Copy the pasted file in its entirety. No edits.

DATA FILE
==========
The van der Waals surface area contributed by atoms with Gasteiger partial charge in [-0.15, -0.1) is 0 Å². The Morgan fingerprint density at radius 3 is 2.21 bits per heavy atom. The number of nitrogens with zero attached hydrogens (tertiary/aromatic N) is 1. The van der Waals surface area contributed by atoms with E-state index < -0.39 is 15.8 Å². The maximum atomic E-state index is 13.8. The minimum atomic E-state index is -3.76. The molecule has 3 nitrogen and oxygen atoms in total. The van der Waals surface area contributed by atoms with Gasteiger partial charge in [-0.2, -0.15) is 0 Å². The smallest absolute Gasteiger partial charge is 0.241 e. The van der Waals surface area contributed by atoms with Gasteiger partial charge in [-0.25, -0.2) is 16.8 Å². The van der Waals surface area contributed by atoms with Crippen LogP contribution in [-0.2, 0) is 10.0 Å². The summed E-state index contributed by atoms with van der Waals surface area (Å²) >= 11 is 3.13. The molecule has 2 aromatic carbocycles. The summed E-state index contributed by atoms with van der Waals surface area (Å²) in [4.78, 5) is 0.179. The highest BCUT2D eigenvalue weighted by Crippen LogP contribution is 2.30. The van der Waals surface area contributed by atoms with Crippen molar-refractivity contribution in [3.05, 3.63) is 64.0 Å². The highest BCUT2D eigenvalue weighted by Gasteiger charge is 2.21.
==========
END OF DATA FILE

The van der Waals surface area contributed by atoms with Gasteiger partial charge in [-0.15, -0.1) is 0 Å². The Morgan fingerprint density at radius 3 is 2.21 bits per heavy atom. The number of nitrogens with zero attached hydrogens (tertiary/aromatic N) is 1. The van der Waals surface area contributed by atoms with E-state index < -0.39 is 15.8 Å². The maximum atomic E-state index is 13.8. The minimum atomic E-state index is -3.76. The molecule has 3 nitrogen and oxygen atoms in total. The van der Waals surface area contributed by atoms with Gasteiger partial charge in [-0.2, -0.15) is 0 Å². The smallest absolute Gasteiger partial charge is 0.241 e. The van der Waals surface area contributed by atoms with Gasteiger partial charge in [-0.25, -0.2) is 16.8 Å². The van der Waals surface area contributed by atoms with Crippen LogP contribution in [-0.2, 0) is 10.0 Å². The summed E-state index contributed by atoms with van der Waals surface area (Å²) >= 11 is 3.13. The molecule has 2 aromatic carbocycles. The summed E-state index contributed by atoms with van der Waals surface area (Å²) in [4.78, 5) is 0.179. The highest BCUT2D eigenvalue weighted by Crippen LogP contribution is 2.30. The van der Waals surface area contributed by atoms with Crippen molar-refractivity contribution in [3.05, 3.63) is 64.0 Å². The highest BCUT2D eigenvalue weighted by Gasteiger charge is 2.21.